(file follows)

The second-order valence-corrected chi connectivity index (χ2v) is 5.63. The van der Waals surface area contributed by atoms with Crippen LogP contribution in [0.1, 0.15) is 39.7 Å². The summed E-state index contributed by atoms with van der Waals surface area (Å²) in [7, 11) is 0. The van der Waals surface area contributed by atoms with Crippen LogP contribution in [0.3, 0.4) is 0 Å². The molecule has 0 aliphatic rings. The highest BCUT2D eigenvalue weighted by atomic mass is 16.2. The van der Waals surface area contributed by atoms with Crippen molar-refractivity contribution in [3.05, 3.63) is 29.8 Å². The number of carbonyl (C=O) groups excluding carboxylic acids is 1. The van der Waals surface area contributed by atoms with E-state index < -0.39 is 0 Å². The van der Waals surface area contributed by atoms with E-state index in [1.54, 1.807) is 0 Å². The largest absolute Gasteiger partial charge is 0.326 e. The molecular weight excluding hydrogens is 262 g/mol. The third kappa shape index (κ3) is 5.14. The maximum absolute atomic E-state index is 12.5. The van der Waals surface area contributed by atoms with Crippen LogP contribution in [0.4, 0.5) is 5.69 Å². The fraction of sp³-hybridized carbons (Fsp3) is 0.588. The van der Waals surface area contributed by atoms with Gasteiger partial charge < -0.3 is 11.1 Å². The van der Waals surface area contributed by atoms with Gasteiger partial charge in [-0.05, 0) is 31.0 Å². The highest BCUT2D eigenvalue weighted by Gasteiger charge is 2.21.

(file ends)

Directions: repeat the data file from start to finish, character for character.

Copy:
The second-order valence-corrected chi connectivity index (χ2v) is 5.63. The van der Waals surface area contributed by atoms with Crippen LogP contribution in [0.1, 0.15) is 39.7 Å². The summed E-state index contributed by atoms with van der Waals surface area (Å²) in [7, 11) is 0. The van der Waals surface area contributed by atoms with Crippen LogP contribution in [0.3, 0.4) is 0 Å². The molecule has 0 aliphatic rings. The highest BCUT2D eigenvalue weighted by atomic mass is 16.2. The van der Waals surface area contributed by atoms with Crippen molar-refractivity contribution in [3.05, 3.63) is 29.8 Å². The number of carbonyl (C=O) groups excluding carboxylic acids is 1. The van der Waals surface area contributed by atoms with E-state index < -0.39 is 0 Å². The van der Waals surface area contributed by atoms with E-state index in [1.54, 1.807) is 0 Å². The largest absolute Gasteiger partial charge is 0.326 e. The molecular weight excluding hydrogens is 262 g/mol. The third kappa shape index (κ3) is 5.14. The maximum absolute atomic E-state index is 12.5. The van der Waals surface area contributed by atoms with Crippen LogP contribution in [0.4, 0.5) is 5.69 Å². The fraction of sp³-hybridized carbons (Fsp3) is 0.588. The van der Waals surface area contributed by atoms with Gasteiger partial charge < -0.3 is 11.1 Å². The van der Waals surface area contributed by atoms with Gasteiger partial charge in [-0.05, 0) is 31.0 Å². The highest BCUT2D eigenvalue weighted by Gasteiger charge is 2.21.